(redirected from champertous)
Also found in: Dictionary, Legal.
Related to champertous: Champarty
Graphic Thesaurus  🔍
Display ON
Animation ON
  • noun

Words related to champerty

an unethical agreement between an attorney and client that the attorney would sue and pay the costs of the client's suit in return for a portion of the damages awarded

References in periodicals archive ?
(16) The Supreme Court of New York had little trouble finding this Agreement champertous, focusing much of their attention to precedent and the interpretation of the champerty statute.
2004) ("Although there are safeguards in place to alleviate the potential evils associated with champertous agreements, respondent fails to provide a compelling reason to completely abandon the doctrine."); Fleetwood Area Sch.
(finding the agreement to advance funds for litigation "champertous
Finally, by avoiding uncertainty as to whether any given deal is champertous or not, a risk factor that is currently raising the cost of financing for plaintiffs will be removed.
However, he said, the supreme court used the risk argument against the companies, saying that if they were sharing in the plaintiff's risk that her case would be unsuccessful, then the transaction was champertous and illegal.
at 350 (giving, as rationale for unlawfulness of "champertous" contracts under which lawyer would get share of proceeds of suit, that "if lawyers have a personal financial interest in the outcome of cases so that their reward depends on the result of the litigation, this may affect the objectivity and impartiality of their advice and undermine the integrity of the administration of justice in that the lawyer as an officer of the court will have a conflict of interest and be torn between self-interest and his or her duty to the court and to the client").
such agreements champertous. (88) Although later jurisprudence decided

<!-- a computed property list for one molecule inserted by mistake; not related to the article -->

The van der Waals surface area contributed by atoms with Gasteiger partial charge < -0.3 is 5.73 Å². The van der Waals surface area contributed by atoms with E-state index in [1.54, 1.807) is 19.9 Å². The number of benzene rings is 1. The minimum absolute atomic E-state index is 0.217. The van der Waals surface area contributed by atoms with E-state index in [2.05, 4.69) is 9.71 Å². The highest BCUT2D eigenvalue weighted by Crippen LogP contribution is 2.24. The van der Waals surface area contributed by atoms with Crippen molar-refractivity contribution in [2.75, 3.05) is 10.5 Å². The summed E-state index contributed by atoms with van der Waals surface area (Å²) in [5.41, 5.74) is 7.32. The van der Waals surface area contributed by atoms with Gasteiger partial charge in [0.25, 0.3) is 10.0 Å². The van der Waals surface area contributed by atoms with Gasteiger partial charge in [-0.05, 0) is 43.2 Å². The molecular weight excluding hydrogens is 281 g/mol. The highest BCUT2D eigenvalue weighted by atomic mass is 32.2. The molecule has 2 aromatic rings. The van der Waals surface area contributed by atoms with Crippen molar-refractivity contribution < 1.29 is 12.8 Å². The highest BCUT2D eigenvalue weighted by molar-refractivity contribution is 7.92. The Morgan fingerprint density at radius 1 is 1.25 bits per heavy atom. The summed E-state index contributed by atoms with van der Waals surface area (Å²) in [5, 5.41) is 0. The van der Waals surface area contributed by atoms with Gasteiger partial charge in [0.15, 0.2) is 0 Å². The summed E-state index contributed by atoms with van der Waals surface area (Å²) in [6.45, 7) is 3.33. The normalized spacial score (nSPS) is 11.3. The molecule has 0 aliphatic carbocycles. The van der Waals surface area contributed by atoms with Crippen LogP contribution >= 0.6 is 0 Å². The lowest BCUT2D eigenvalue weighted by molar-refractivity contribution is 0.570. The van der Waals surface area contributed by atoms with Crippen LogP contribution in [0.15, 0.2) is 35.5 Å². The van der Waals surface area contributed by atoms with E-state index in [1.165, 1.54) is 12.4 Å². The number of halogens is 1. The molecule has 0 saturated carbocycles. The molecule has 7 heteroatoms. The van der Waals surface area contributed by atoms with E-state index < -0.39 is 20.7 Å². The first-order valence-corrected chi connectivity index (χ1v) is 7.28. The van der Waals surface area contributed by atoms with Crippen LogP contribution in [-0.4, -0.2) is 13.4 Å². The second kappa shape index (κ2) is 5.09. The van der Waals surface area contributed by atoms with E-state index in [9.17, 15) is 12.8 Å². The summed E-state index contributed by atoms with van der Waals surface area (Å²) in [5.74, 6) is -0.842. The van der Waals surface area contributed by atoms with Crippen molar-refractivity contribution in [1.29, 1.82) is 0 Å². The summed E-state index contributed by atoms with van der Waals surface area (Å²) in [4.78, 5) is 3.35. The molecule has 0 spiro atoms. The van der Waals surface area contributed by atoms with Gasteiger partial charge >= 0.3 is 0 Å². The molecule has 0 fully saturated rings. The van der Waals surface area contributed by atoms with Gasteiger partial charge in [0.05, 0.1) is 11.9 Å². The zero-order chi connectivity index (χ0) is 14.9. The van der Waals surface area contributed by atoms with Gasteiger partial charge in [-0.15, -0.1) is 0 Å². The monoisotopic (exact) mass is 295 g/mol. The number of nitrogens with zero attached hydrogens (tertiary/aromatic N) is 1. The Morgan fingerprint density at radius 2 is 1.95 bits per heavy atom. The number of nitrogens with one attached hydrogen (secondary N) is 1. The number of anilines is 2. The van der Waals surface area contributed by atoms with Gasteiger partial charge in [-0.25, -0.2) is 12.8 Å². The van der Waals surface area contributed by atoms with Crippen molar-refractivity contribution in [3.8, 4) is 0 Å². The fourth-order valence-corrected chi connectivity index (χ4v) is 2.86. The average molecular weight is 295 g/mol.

[9] The English common law considered them illegal on the ground that they were champertous. [10] The ban appears to have survived in present-day England in large part because of a perception that contingent fees are responsible for excesses resulting from the commercialization of American jurisprudence, [11] as well as the relative reluctance of British subjects to resort to the legal system to redress wrongs.
Florida courts should not undermine the settlement of civil actions by holding litigation loan agreements champertous or invalid Mary Carter agreements.
at 72 ("If champertous contracts can serve any good purpose--and they apparently can--it is not foresight, but the infantile psychosis of 'all-or-nothing' which demands that we discard them altogether.").
(29) In that case, two litigation finance companies and five individuals (including the aforementioned Perry Walton) were found liable for "wrongful interference with a contract and for unfair and deceptive trade practices." (30) In Ohio, a surprising and oft-criticized decision declared litigation finance arrangements to be champertous and thus void under Ohio law.
A champertous agreement is one in which an owner of a legal claim and a third, unrelated party agree to divide amongst themselves the proceeds of a litigation, if successful.
In theory, champertous contracts could fund any sort of litigation.
The two-way fee-shifting rule meant that legal fees were taxed as costs by the court, and so regulated.(162) In addition, English courts banned contingency fee contracts as champertous.(163)